As business litigators in Los Angeles, we get asked many legal questions each day by our clients and potential clients. However, we’ve noticed that a few seem to be more common than others. One of those relates to the every mysterious (at least in California) non-disclosure agreement, or NDA. An NDA is contract by which the parties (often an employer and employee) agree not to disclose information covered by the agreement, such as trade secrets. In other words, an NDA protects nonpublic business information.
So the popular question is: Is a non-disclosure agreement binding if only one side has signed the agreement and the business relationship is never entered into? For example, if a potential employee signs a non-disclosure agreement but before the employer also signs and before the employment contract is made official (i.e. before the actual employment starts), the company has second thoughts and does not hire the person — is the person still held to the terms of the NDA?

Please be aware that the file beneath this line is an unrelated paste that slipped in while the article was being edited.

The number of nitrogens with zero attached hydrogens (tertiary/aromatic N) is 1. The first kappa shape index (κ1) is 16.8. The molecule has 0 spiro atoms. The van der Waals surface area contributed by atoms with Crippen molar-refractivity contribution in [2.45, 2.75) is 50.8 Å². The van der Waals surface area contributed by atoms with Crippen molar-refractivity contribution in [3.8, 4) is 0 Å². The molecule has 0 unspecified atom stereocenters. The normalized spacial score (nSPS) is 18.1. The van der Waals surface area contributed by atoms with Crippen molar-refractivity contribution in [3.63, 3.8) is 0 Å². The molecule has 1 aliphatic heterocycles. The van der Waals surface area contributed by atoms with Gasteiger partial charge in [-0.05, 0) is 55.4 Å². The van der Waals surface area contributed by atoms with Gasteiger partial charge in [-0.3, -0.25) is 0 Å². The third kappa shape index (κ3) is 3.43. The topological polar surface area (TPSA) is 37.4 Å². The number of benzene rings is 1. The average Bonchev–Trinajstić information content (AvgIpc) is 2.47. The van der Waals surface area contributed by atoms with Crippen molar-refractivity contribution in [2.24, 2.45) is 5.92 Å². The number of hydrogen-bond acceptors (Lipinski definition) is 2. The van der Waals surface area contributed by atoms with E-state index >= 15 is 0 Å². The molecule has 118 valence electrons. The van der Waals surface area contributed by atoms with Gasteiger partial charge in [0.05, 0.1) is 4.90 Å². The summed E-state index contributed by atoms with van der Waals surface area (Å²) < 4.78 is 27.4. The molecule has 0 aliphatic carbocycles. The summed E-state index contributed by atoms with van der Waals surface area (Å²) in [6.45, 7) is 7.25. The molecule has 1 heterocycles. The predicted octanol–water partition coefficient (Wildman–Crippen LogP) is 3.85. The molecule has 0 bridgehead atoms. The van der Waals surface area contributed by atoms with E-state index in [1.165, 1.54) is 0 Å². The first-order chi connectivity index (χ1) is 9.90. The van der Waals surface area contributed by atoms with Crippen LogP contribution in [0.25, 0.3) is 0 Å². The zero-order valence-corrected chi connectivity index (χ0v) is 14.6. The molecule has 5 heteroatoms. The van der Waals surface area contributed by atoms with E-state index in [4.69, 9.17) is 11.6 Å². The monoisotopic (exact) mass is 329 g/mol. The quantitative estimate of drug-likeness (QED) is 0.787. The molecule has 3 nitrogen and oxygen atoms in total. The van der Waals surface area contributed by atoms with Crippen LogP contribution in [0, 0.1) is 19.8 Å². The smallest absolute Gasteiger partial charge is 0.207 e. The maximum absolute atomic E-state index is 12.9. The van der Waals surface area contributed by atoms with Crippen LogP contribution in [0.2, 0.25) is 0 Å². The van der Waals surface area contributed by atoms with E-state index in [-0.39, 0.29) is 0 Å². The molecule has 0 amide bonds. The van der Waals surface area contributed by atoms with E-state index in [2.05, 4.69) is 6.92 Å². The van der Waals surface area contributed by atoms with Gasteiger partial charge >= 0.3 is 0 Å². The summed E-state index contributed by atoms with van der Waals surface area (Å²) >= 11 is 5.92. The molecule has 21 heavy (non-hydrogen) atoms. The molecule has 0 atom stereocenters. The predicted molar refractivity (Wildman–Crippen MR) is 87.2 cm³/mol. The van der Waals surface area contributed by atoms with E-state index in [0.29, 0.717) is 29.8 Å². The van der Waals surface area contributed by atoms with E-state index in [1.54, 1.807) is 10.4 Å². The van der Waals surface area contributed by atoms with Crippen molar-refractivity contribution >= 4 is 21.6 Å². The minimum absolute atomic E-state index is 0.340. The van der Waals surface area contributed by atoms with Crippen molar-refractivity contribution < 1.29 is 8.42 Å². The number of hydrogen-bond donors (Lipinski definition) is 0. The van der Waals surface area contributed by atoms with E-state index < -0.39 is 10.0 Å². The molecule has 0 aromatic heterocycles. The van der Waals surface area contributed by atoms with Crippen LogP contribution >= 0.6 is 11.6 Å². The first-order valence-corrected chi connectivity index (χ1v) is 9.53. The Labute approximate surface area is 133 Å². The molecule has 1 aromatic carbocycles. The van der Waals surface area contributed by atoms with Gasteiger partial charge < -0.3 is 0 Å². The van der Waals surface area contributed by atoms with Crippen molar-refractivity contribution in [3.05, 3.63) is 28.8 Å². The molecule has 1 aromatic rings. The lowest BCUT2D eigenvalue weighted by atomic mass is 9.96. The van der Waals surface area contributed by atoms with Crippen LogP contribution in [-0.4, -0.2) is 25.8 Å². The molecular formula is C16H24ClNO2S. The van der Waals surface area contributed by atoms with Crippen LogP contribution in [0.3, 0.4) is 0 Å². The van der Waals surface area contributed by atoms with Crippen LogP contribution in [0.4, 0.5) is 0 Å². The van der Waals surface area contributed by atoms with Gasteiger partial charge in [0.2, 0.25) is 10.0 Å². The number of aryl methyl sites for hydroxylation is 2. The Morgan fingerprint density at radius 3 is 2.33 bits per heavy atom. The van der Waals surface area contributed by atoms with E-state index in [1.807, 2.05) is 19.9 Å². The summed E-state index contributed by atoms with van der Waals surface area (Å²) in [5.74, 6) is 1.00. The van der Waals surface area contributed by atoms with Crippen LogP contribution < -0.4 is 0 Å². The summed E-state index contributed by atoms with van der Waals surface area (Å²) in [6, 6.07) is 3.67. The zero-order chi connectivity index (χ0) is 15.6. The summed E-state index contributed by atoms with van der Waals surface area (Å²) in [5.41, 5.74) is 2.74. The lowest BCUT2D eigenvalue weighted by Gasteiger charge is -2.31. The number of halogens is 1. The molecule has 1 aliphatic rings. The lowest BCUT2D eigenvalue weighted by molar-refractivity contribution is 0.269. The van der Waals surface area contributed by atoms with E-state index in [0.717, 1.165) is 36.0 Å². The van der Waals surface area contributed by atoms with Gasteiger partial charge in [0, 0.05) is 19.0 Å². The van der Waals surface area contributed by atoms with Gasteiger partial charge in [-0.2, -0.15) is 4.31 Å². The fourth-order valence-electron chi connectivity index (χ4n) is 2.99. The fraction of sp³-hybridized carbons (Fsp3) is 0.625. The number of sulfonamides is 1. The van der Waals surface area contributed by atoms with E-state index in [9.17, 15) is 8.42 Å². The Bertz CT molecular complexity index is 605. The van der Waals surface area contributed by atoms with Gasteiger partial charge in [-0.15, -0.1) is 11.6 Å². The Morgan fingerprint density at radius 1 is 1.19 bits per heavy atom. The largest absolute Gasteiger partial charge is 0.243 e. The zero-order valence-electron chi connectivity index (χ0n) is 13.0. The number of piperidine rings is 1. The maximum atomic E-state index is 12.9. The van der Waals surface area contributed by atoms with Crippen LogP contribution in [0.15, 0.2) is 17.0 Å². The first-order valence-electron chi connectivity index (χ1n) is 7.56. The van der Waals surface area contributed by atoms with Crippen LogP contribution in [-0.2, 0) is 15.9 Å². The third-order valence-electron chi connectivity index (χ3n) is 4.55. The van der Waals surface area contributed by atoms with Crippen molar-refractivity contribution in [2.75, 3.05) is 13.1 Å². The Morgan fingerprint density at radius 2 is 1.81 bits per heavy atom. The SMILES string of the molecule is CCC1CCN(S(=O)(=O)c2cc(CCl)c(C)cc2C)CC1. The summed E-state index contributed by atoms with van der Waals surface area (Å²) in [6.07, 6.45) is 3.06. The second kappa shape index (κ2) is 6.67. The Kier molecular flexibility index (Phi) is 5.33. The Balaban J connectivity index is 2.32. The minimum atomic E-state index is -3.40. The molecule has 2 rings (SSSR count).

Read on for the answer…
While the answer varies depending on the facts and circumstances of your potential case, in some instances a contract that you signed can be enforced against you, even if you don’t have a signature from the other side. Many people assume that a contract is not valid if the other party has not signed it, which is sometimes not the case. However, in terms of an NDA, as long as you don’t use or disclose the information, the NDA should not be a burden to you. However, if you plan on going to work for a similar or competing company, it would be wise to go speak with a skilled business litigation lawyer to discuss potential conflicts that may arise out of the NDA. You do not want a former almost-employer to bring a breach of contract lawsuit against you, where the employer can seek monetary compensation for losses suffered.